Whether it be letting your employer have access to your brain data or giving it in exchange for “hands-free” communications tools, bioethics expert Nita Farahany worries that people will make hasty decisions. In an interview with The Wall Street Journal, Farahany said, “I do worry people are unwittingly giving up [information] without realizing the full implications. That is true for privacy in general, but we ought to have a special place we think about when it comes to the brain. It is the last space where we truly have privacy.” Even more, the ICO reports cautions that speech decoding technology has the “potential to misrepresent what a person has said or to reveal thoughts that might otherwise have been private or meant to be edited before sharing. In both cases, highly sensitive information could be revealed with no way to recover it.” 

Farahany considers solutions in her book, The Battle for Your Brain, writing, “When it comes to privacy protections in general, trying to restrict the flow of information is both impossible and potentially limits the insights we can gain… Instead, we should focus on securing rights and remedies against the misuse of information.” Establishing rights to mitigate the use of new technology, she argues, should take precedence over prohibiting them. For state governments, expanding definitions is a good start. Farahany recommends looking at current definitions of “privacy” and adding clauses on “mental privacy.” Additionally, she calls for establishing freedom from both “interference with our mental privacy” and punishment based on thoughts in definitions for “freedom of thought.”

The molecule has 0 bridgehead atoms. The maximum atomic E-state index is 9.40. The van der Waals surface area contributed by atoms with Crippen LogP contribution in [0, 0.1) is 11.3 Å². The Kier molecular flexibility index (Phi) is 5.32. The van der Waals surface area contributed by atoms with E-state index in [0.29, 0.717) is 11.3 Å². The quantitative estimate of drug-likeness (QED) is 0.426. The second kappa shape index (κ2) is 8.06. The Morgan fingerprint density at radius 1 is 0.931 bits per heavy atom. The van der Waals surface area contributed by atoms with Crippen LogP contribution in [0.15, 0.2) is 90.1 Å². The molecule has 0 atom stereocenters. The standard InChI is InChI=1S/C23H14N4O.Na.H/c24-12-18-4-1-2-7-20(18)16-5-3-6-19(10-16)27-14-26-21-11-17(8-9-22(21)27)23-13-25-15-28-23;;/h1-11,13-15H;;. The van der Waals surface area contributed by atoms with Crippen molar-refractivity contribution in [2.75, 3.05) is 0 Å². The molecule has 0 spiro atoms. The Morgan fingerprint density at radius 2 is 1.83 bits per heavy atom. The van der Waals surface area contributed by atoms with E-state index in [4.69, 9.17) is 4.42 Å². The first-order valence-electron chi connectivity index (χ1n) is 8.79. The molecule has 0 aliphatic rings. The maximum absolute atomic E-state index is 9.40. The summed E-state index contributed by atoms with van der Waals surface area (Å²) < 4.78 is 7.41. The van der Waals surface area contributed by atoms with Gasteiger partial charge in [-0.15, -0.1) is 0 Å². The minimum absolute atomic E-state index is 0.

On the international level, Farahany also strongly advocates for establishing “cognitive liberty” as a human right recognized in the Universal Declaration of Human Rights. However, Brown University professor and international law and human rights expert Nina Tannenwald cautions against tampering with the Universal Declaration. Reopening the document, she tells me, could open a door for countries who “might want to weaken its provisions rather than strengthen them.” Instead, she argues that we should expand our understanding of current rights articulated in the Declaration to include “cognitive liberty,” which could be addressed in an international treaty. To begin, she proposes the creation of an international code of conduct or ethical standards that could then “progress to a binding treaty negotiated at the UN Human Rights Council.” While Farahany stands at the center of many neurorights discussions, perhaps Tannenwald is correct that establishing international norms while leaving the Declaration untouched is the best course of action to get states to consider “cognitive liberty” a human right. Regardless, both can agree immediate action is necessary.

As Farahany writes, “Neurotechnology has unprecedented power to either empower us or oppress us. The choice is ours.” However, the choice is really up to governments and international bodies, who must urgently establish which rights humans are entitled to in the age of digital surveillance and rapidly evolving technology. The UN Human Rights Council should pass a treaty soon, and in the meantime, national and state governments must begin expanding definitions of mental privacy. Above all, policymakers across the world need to solicit advice from technological experts to inform their decisions.